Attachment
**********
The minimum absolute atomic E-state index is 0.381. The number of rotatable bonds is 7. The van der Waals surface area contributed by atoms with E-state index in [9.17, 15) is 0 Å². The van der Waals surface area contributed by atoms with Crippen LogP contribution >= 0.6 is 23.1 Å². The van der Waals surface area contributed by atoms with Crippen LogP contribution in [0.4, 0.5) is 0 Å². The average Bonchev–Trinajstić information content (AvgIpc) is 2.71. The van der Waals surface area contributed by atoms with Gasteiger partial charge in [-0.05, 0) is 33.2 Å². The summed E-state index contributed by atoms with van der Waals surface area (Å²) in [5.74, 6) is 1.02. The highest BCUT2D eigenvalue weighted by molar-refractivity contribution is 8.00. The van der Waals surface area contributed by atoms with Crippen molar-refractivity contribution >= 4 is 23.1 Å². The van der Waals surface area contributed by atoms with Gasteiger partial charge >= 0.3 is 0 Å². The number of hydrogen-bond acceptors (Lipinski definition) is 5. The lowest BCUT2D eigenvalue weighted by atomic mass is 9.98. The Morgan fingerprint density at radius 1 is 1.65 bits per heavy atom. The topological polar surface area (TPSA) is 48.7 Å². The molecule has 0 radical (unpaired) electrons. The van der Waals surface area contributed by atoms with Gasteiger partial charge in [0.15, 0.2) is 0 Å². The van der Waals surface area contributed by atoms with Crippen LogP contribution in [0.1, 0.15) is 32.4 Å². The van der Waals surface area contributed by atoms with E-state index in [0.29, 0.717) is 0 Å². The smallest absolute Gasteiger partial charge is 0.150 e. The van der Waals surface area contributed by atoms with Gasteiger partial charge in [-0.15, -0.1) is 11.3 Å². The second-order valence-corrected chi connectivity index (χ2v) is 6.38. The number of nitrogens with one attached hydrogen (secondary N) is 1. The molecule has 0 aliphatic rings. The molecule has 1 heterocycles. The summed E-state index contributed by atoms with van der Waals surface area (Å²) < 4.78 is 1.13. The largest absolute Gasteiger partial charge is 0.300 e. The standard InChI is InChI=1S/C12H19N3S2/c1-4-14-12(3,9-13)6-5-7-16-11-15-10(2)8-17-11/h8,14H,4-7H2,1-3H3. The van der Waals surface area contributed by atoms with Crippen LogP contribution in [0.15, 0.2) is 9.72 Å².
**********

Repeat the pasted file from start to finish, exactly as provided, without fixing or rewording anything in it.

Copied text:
The minimum absolute atomic E-state index is 0.381. The number of rotatable bonds is 7. The van der Waals surface area contributed by atoms with E-state index in [9.17, 15) is 0 Å². The van der Waals surface area contributed by atoms with Crippen LogP contribution >= 0.6 is 23.1 Å². The van der Waals surface area contributed by atoms with Crippen LogP contribution in [0.4, 0.5) is 0 Å². The average Bonchev–Trinajstić information content (AvgIpc) is 2.71. The van der Waals surface area contributed by atoms with Gasteiger partial charge in [-0.05, 0) is 33.2 Å². The summed E-state index contributed by atoms with van der Waals surface area (Å²) in [5.74, 6) is 1.02. The highest BCUT2D eigenvalue weighted by molar-refractivity contribution is 8.00. The van der Waals surface area contributed by atoms with Crippen molar-refractivity contribution >= 4 is 23.1 Å². The van der Waals surface area contributed by atoms with Gasteiger partial charge >= 0.3 is 0 Å². The number of hydrogen-bond acceptors (Lipinski definition) is 5. The lowest BCUT2D eigenvalue weighted by atomic mass is 9.98. The Morgan fingerprint density at radius 1 is 1.65 bits per heavy atom. The topological polar surface area (TPSA) is 48.7 Å². The molecule has 0 radical (unpaired) electrons. The van der Waals surface area contributed by atoms with Gasteiger partial charge in [0.15, 0.2) is 0 Å². The van der Waals surface area contributed by atoms with Crippen LogP contribution in [0.1, 0.15) is 32.4 Å². The van der Waals surface area contributed by atoms with E-state index in [0.29, 0.717) is 0 Å². The smallest absolute Gasteiger partial charge is 0.150 e. The van der Waals surface area contributed by atoms with Gasteiger partial charge in [-0.15, -0.1) is 11.3 Å². The second-order valence-corrected chi connectivity index (χ2v) is 6.38. The number of nitrogens with one attached hydrogen (secondary N) is 1. The molecule has 0 aliphatic rings. The molecule has 1 heterocycles. The summed E-state index contributed by atoms with van der Waals surface area (Å²) < 4.78 is 1.13. The largest absolute Gasteiger partial charge is 0.300 e. The standard InChI is InChI=1S/C12H19N3S2/c1-4-14-12(3,9-13)6-5-7-16-11-15-10(2)8-17-11/h8,14H,4-7H2,1-3H3. The van der Waals surface area contributed by atoms with Crippen LogP contribution in [0.15, 0.2) is 9.72 Å².